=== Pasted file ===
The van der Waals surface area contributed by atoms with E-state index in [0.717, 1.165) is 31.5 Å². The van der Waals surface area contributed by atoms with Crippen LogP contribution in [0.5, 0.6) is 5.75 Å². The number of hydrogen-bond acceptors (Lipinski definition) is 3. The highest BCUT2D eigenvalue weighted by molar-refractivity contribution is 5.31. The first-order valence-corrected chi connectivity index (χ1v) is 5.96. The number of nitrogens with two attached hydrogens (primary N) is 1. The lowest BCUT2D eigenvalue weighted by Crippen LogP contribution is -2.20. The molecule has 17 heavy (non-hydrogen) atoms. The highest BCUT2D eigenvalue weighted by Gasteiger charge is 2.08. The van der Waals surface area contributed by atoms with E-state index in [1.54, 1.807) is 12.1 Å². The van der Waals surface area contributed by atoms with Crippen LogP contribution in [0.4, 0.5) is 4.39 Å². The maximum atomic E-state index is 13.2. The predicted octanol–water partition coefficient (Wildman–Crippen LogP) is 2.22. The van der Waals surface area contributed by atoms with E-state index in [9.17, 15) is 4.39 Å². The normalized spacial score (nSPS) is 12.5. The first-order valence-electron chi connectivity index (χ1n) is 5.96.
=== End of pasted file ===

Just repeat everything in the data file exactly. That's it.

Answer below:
The van der Waals surface area contributed by atoms with E-state index in [0.717, 1.165) is 31.5 Å². The van der Waals surface area contributed by atoms with Crippen LogP contribution in [0.5, 0.6) is 5.75 Å². The number of hydrogen-bond acceptors (Lipinski definition) is 3. The highest BCUT2D eigenvalue weighted by molar-refractivity contribution is 5.31. The first-order valence-corrected chi connectivity index (χ1v) is 5.96. The number of nitrogens with two attached hydrogens (primary N) is 1. The lowest BCUT2D eigenvalue weighted by Crippen LogP contribution is -2.20. The molecule has 17 heavy (non-hydrogen) atoms. The highest BCUT2D eigenvalue weighted by Gasteiger charge is 2.08. The van der Waals surface area contributed by atoms with E-state index in [1.54, 1.807) is 12.1 Å². The van der Waals surface area contributed by atoms with Crippen LogP contribution in [0.4, 0.5) is 4.39 Å². The maximum atomic E-state index is 13.2. The predicted octanol–water partition coefficient (Wildman–Crippen LogP) is 2.22. The van der Waals surface area contributed by atoms with E-state index in [9.17, 15) is 4.39 Å². The normalized spacial score (nSPS) is 12.5. The first-order valence-electron chi connectivity index (χ1n) is 5.96.